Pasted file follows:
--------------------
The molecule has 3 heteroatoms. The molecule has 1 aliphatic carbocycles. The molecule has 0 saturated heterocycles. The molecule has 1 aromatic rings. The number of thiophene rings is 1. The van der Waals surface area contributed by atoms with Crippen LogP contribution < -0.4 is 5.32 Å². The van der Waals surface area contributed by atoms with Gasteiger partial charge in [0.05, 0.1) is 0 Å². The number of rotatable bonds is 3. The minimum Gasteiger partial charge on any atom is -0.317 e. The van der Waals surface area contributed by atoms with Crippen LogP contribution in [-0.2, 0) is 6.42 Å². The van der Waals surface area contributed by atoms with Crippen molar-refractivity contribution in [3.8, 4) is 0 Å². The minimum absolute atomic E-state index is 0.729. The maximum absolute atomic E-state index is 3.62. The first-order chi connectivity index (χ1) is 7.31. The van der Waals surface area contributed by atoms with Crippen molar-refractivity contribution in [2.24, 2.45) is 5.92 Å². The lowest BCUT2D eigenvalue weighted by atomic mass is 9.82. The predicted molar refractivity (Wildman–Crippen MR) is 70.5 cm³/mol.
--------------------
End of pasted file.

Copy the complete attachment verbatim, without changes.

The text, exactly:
The molecule has 3 heteroatoms. The molecule has 1 aliphatic carbocycles. The molecule has 0 saturated heterocycles. The molecule has 1 aromatic rings. The number of thiophene rings is 1. The van der Waals surface area contributed by atoms with Crippen LogP contribution < -0.4 is 5.32 Å². The van der Waals surface area contributed by atoms with Gasteiger partial charge in [0.05, 0.1) is 0 Å². The number of rotatable bonds is 3. The minimum Gasteiger partial charge on any atom is -0.317 e. The van der Waals surface area contributed by atoms with Crippen LogP contribution in [-0.2, 0) is 6.42 Å². The van der Waals surface area contributed by atoms with Crippen molar-refractivity contribution in [3.8, 4) is 0 Å². The minimum absolute atomic E-state index is 0.729. The maximum absolute atomic E-state index is 3.62. The first-order chi connectivity index (χ1) is 7.31. The van der Waals surface area contributed by atoms with Crippen molar-refractivity contribution in [2.24, 2.45) is 5.92 Å². The lowest BCUT2D eigenvalue weighted by atomic mass is 9.82. The predicted molar refractivity (Wildman–Crippen MR) is 70.5 cm³/mol.